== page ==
Saturday, February 15, 2014

Sea Devils (1953)

Sea Devils is a swashbuckling Technicolor adventure romp with Rock Hudson as a smuggler and Yvonne de Carlo as a glamorous spy.

It’s supposed to be set in 1800, although characters keep referring to Napoleon as the Emperor (he did not assume that title until 1805). The internal evidence of the movie suggests that the setting is in fact around 1805.

The wars between England and France have made it difficult for the fishermen of the island of Guernsey (in the Channel Islands) to earn their normal livelihood, but every cloud has a silver lining and they have discovered that smuggling is easier, plays better and is more fun. The most notorious and most skillful of the Guernsey smugglers is Gilliat (Rock Hudson), captain of the Sea Devil. The Sea Devil is a small fast two-masted ship that the Customs men have tried to catch on many occasions, without success.

Gilliatt’s arch rival is Rantaine (Maxwell Reed), another smuggler although a very untrustworthy one even by smuggler standards. Rantaine lands a lucrative job, transporting a woman to France. Before he can make his departure he has an unfortunate encounter with Gilliatt in the local pub and as a result it’s Gilliatt who ends up with the job. The woman, Droucette (Yvonne de Carlo), spins a sob story about trying to rescue her brother, the only other surviving member of her family, her parents having been guillotined during the Terror.

Gilliat soon discovers that Droucette is a spy, but he thinks she is a French spy when in fact she is an English spy. This misunderstanding will cause Droucette a great deal of trouble and danger. Had she told Gilliatt the truth in the first place this could all have been avoided, but in that case we wouldn’t have had a movie.

Droucette’s mission is to discover the details of the French plan for the invasion of England. She intends to get these details from the man most likely to know them, Napoleon himself. She is posing as a French countess who is a real French spy, currently under lock and key in the Tower of London.

She has to work quickly. It is only a matter of time before the cunning French counter-espionage chief, Fouche (Jacques B. Brunius) discovers her real identity.

Gilliatt very nearly manages to sabotage Droucette’s mission, acting under the impression that he is trying to foil the dastardly plans of a French secret agent. He will get his chance to redeem himself however, being the one man capable of carrying out a daring plan to rescue Droucette and thus save England.

I don’t think anyone involved in this movie was taking it too seriously. It’s essentially a light-hearted adventure romp combined with romance, and on its own terms it works quite satisfactorily. Hudson gets to be brave and dashing and take off his shirt a lot and de Carlo gets to be brave and resourceful and beautiful. The movie makes no great demands on the acting abilities of either lead. Their most important tasks are to look good and to avoid being dull and they both achieve these ends without too much trouble. OK, maybe Errol Flynn and Tyrone Power and Stewart Granger were better at doing this sort of thing but Hudson gives it his best shot and he does fairly well. Gilliatt may not be the sharpest knife in the drawer but he’s well-meaning and he’s impossible to dislike, and most crucially Hudson makes sure we’re never tempted to despise Gilliatt even when he gets things hopelessly muddled.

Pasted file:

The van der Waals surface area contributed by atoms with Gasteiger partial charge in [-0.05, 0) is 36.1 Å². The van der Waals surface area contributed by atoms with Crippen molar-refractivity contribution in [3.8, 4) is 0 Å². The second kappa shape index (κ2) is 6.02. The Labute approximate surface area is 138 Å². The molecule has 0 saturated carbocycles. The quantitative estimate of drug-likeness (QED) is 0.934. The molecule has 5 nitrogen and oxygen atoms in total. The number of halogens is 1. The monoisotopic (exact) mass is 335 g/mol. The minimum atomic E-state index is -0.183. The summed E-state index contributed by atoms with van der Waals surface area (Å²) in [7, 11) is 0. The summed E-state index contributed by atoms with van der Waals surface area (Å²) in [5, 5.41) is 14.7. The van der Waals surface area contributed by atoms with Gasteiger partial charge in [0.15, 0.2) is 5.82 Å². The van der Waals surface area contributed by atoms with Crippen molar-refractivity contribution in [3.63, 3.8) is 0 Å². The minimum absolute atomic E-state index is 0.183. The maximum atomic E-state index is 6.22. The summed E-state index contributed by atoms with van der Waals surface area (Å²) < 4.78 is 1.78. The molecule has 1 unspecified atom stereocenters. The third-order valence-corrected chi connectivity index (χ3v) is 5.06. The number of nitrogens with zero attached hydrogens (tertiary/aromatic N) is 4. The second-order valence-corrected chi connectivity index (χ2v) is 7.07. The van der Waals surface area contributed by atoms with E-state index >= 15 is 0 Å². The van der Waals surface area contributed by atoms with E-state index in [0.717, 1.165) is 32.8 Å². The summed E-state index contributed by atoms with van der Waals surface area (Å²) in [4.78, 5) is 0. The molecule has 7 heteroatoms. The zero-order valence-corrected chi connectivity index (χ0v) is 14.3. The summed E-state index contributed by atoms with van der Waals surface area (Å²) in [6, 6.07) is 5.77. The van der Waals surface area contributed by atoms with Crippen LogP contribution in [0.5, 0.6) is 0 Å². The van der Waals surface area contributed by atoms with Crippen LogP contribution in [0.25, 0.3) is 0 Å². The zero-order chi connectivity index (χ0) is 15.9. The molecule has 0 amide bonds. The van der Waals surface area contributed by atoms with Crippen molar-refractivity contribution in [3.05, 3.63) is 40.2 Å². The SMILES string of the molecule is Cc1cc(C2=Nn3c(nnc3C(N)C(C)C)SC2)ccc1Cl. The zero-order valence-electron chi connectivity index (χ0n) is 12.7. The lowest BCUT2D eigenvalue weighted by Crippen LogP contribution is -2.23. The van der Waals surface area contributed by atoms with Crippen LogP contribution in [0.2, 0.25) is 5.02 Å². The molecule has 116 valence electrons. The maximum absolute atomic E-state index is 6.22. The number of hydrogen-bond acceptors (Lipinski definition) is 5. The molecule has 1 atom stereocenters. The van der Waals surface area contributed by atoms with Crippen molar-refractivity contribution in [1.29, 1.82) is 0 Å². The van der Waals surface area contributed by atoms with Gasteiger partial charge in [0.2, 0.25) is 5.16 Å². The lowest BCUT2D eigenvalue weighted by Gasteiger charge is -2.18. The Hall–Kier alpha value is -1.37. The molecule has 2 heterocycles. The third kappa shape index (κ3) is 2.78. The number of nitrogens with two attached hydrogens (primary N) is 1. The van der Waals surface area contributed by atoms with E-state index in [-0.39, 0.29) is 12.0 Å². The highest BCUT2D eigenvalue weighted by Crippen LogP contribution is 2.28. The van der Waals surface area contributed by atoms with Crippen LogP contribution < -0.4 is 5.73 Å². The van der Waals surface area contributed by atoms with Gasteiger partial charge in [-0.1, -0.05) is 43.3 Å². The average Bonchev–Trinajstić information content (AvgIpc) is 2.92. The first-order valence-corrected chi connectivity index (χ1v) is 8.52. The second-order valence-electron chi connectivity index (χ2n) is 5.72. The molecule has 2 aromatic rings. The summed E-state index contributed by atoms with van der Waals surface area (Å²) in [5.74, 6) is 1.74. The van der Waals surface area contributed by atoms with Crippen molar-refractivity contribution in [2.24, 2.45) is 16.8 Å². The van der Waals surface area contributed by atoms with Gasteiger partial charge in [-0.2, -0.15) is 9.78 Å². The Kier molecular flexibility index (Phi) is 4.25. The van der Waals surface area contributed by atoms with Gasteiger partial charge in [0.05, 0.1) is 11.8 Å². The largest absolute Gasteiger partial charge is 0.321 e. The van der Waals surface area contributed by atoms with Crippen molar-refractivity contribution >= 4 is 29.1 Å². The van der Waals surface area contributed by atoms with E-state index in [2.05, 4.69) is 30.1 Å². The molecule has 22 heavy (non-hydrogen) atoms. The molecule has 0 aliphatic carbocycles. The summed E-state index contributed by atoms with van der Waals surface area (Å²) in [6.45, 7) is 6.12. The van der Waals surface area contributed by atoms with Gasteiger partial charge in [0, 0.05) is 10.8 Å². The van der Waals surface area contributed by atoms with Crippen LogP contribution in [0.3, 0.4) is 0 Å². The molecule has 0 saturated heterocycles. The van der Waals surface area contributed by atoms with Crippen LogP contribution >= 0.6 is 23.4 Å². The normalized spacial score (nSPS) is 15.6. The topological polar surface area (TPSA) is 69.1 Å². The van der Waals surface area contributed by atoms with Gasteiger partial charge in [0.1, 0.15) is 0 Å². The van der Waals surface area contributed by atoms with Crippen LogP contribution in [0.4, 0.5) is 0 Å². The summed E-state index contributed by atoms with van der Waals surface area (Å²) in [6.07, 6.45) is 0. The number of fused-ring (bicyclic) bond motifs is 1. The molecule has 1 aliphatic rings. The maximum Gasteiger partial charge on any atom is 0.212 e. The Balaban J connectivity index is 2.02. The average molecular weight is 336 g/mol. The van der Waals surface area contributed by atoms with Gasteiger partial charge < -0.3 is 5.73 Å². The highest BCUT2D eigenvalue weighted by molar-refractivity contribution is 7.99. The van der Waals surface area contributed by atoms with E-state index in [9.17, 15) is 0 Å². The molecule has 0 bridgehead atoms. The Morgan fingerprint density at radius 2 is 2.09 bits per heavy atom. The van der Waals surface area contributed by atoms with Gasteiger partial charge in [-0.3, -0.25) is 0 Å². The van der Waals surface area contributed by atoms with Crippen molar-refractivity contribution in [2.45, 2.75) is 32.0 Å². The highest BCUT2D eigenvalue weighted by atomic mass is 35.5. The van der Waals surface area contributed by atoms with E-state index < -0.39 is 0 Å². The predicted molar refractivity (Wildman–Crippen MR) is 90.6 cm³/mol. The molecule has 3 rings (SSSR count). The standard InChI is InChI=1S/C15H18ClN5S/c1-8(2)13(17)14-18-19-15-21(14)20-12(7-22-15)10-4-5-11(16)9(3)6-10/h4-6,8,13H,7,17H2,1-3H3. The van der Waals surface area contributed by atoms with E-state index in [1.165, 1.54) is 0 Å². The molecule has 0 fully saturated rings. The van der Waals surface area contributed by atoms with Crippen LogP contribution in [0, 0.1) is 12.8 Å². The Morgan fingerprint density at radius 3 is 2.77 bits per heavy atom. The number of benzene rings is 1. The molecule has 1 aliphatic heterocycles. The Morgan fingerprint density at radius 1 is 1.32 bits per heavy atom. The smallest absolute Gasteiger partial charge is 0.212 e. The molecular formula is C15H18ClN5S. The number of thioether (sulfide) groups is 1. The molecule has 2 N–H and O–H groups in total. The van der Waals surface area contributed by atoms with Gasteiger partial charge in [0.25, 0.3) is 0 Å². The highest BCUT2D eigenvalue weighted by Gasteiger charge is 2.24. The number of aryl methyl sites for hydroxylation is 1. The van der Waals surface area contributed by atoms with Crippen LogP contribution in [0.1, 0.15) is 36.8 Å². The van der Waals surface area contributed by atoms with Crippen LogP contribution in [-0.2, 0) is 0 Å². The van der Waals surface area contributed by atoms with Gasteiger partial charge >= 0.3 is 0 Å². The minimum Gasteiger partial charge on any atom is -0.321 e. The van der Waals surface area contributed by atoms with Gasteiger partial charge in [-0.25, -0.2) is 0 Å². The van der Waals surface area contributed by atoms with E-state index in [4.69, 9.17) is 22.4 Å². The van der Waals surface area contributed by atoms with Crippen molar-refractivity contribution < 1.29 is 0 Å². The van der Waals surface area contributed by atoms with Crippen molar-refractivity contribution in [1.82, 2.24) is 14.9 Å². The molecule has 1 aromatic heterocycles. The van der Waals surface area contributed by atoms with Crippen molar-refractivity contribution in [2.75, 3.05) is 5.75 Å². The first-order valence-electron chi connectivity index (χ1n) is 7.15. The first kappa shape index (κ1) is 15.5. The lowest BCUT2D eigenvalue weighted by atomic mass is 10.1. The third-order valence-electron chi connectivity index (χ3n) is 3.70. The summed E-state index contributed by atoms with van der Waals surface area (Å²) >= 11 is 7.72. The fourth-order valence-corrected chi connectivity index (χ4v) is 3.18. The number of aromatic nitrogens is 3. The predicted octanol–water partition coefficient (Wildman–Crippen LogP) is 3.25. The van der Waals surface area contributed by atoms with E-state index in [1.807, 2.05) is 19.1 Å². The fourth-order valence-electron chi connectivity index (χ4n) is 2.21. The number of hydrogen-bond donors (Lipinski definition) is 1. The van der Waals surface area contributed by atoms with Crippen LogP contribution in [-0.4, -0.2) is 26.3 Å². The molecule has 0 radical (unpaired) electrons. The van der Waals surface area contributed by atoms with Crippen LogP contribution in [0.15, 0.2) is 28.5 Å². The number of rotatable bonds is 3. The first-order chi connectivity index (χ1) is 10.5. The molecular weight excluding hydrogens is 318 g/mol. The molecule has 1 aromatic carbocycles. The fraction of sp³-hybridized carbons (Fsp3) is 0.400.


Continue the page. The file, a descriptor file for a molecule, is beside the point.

The movie’s biggest asset is its director, Raoul Walsh. Walsh knew how to do action movies and Sea Devils is in very capable hands.

This movie was made by Coronado Productions and released by RKO. It seems to have been fairly modestly budgeted by the standards of 1950s swashbucklers. There are no large-scale action set-pieces but while the action is mostly on a small scale it’s adroitly executed.

Optimum’s Region 2 release is barebones but it’s a decent transfer and it’s absurdly cheap.

Sea Devils is just good old-fashioned fun. It’s not a great movie by any means and it’s not one of the best of the swashbucklers but it’s decent enough entertainment.


  1. I have always had a soft spot for this film. It's a bit silly, yes, but that's true of more than one swashbuckler! I must be strictly honest, and admit that Rock Hudson was not necessarily the finest actor on the block (he did better in more serious films), but boy did he look the part for roles like this. He's great here, and I'm glad he didn't bother to attempt any kind of an accent. Plenty of buckles swashing, plenty of dashing about in boats, a nicely despicable bad guy - you can't ask for a whole lot else from a film like this. It might lack that 'something special' that you get from the real gems in the genre, but it's fun. Nice to see it get a mention somewhere. It's not terribly well known.

  2. This movie has one of the most erotic kidnap scenes in film history, when Ms De Carlo is seized from her bed, bound and gagged, and conveyed wrapped in a blanket by Hudson to his boat, her bare feet kicking delightfully. The best bit of the film, in any ways!